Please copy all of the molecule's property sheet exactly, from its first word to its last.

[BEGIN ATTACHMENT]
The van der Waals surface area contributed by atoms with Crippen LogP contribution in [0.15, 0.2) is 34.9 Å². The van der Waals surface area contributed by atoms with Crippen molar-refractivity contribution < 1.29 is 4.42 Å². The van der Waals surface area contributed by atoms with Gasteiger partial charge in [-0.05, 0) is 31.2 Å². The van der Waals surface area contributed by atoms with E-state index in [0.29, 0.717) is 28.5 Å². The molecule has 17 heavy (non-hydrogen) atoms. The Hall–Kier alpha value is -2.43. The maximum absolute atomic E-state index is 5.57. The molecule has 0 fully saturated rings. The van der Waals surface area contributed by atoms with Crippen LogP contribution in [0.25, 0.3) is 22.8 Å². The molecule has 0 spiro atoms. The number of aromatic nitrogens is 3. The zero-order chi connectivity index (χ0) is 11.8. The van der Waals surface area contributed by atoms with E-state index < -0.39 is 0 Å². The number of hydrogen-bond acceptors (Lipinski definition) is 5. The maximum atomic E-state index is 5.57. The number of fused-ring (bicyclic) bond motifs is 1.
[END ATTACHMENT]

The van der Waals surface area contributed by atoms with Crippen LogP contribution in [0.15, 0.2) is 34.9 Å². The van der Waals surface area contributed by atoms with Crippen molar-refractivity contribution < 1.29 is 4.42 Å². The van der Waals surface area contributed by atoms with Gasteiger partial charge in [-0.05, 0) is 31.2 Å². The van der Waals surface area contributed by atoms with E-state index in [0.29, 0.717) is 28.5 Å². The molecule has 17 heavy (non-hydrogen) atoms. The Hall–Kier alpha value is -2.43. The maximum absolute atomic E-state index is 5.57. The molecule has 0 fully saturated rings. The van der Waals surface area contributed by atoms with Crippen LogP contribution in [0.25, 0.3) is 22.8 Å². The molecule has 0 spiro atoms. The number of aromatic nitrogens is 3. The zero-order chi connectivity index (χ0) is 11.8. The van der Waals surface area contributed by atoms with E-state index < -0.39 is 0 Å². The number of hydrogen-bond acceptors (Lipinski definition) is 5. The maximum atomic E-state index is 5.57. The number of fused-ring (bicyclic) bond motifs is 1.